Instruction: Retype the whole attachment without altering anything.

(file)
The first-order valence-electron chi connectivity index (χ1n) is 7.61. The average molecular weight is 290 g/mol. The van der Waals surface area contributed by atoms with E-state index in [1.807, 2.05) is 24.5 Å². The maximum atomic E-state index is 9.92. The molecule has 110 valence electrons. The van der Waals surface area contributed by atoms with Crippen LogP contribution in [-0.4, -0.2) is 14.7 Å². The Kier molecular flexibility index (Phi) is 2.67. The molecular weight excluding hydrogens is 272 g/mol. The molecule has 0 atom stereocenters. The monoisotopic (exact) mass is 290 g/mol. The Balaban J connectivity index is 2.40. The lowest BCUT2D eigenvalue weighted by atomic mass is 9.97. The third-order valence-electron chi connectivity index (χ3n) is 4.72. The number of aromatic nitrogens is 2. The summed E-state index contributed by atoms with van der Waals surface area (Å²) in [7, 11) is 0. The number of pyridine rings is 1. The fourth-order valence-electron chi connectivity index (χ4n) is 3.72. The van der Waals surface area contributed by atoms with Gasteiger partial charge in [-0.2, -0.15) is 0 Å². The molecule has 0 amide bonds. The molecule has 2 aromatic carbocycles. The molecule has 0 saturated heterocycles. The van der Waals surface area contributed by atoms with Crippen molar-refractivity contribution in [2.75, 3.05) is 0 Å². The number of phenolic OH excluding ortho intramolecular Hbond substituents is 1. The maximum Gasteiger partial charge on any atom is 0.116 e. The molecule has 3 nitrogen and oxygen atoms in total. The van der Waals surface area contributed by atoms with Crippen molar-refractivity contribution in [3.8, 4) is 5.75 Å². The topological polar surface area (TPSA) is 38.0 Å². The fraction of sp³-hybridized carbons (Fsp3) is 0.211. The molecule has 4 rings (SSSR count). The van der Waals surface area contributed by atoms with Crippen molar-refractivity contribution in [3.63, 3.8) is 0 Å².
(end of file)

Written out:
The first-order valence-electron chi connectivity index (χ1n) is 7.61. The average molecular weight is 290 g/mol. The van der Waals surface area contributed by atoms with E-state index in [1.807, 2.05) is 24.5 Å². The maximum atomic E-state index is 9.92. The molecule has 110 valence electrons. The van der Waals surface area contributed by atoms with Crippen LogP contribution in [-0.4, -0.2) is 14.7 Å². The Kier molecular flexibility index (Phi) is 2.67. The molecular weight excluding hydrogens is 272 g/mol. The molecule has 0 atom stereocenters. The monoisotopic (exact) mass is 290 g/mol. The Balaban J connectivity index is 2.40. The lowest BCUT2D eigenvalue weighted by atomic mass is 9.97. The third-order valence-electron chi connectivity index (χ3n) is 4.72. The number of aromatic nitrogens is 2. The summed E-state index contributed by atoms with van der Waals surface area (Å²) in [7, 11) is 0. The number of pyridine rings is 1. The fourth-order valence-electron chi connectivity index (χ4n) is 3.72. The van der Waals surface area contributed by atoms with Gasteiger partial charge in [-0.2, -0.15) is 0 Å². The molecule has 0 amide bonds. The molecule has 2 aromatic carbocycles. The molecule has 0 saturated heterocycles. The van der Waals surface area contributed by atoms with Crippen molar-refractivity contribution in [2.75, 3.05) is 0 Å². The number of phenolic OH excluding ortho intramolecular Hbond substituents is 1. The maximum Gasteiger partial charge on any atom is 0.116 e. The molecule has 3 nitrogen and oxygen atoms in total. The van der Waals surface area contributed by atoms with Crippen molar-refractivity contribution in [3.8, 4) is 5.75 Å². The topological polar surface area (TPSA) is 38.0 Å². The fraction of sp³-hybridized carbons (Fsp3) is 0.211. The molecule has 4 rings (SSSR count). The van der Waals surface area contributed by atoms with Crippen molar-refractivity contribution in [3.63, 3.8) is 0 Å².